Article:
What have I been baking? Along with MAV's Coconut Chocolate Chip Cookies, you're seeing it right here. Hoosier Mama Pie Company's Cranberry Chess Pie has become a go-to favorite, as I've said before and I was planning to make it for Christmas. When I got home, though, I learned that my mom had already made it for Thanksgiving, so I considered how I might alter the recipe for something new. I thought cranberries would pair well with a bittersweet chocolate and it turns out, they do-- resembling cherry cordials in flavor (another family holiday standby). The recipe whips up pretty quickly and is a good pick for Valentine's Day or for just sittin' at home watching Star Trek and knitting a sweater on a Sunday afternoon.


Cranberry Chocolate Chess Pie
Inspired by Hoosier Mama's Cranberry Chess Pie

Ingredients
Nothing in the House pie crust, halved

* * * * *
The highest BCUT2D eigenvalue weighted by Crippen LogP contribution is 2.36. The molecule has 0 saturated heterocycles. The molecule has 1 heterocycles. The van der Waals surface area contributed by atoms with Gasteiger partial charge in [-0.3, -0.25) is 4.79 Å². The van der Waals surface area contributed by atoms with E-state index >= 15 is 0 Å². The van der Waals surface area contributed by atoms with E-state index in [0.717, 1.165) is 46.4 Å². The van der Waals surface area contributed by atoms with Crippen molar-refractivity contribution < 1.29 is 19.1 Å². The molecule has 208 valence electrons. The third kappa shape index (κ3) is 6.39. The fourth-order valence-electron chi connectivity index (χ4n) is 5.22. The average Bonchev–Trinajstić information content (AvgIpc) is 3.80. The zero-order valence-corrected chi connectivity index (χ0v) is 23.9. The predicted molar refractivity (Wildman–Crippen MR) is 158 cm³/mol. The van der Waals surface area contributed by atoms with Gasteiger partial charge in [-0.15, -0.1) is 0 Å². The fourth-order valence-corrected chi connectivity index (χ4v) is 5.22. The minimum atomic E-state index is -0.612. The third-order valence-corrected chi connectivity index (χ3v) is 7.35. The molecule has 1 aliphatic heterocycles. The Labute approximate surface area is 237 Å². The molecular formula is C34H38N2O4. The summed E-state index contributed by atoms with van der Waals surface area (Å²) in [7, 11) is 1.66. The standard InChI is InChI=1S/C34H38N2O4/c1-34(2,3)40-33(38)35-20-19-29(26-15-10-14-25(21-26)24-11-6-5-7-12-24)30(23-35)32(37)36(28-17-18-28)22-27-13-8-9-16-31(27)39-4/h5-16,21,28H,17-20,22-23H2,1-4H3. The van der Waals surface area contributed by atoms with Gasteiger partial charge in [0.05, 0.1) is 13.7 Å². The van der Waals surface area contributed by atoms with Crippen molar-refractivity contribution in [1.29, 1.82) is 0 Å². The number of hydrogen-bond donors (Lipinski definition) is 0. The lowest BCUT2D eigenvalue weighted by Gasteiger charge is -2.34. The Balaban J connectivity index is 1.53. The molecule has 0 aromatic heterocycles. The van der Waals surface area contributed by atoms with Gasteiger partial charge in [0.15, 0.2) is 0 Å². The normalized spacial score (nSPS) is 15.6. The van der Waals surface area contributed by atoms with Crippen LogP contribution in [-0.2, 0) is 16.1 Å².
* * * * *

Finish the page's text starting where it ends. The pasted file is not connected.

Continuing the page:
1/2 cup (1 stick) unsalted butter
2 ounces bittersweet chocolate (60% or higher)
3/4 cup white sugar
1 Tablespoon yellow cornmeal
2 large eggs, beaten well
1 teaspoon vanilla extract
1/4 teaspoon salt
1 teaspoon orange zest
2 cups fresh cranberries, halved

Directions
1. Prepare half of Nothing in the House pie crust as per the directions, reserving the leftover egg for an egg wash. Chill dough at least one hour before rolling and fitting into a greased and floured 9-inch pie pan. Let chill in the fridge while you prepare the filling. Meanwhile, preheat oven to 350 degrees F.

2. Place the butter and chocolate in a small saucepan over low heat, stirring occasionally. Cook until both butter and chocolate are melted into a smooth chocolate sauce, 5-7 minutes. Remove from heat and pour into a medium bowl.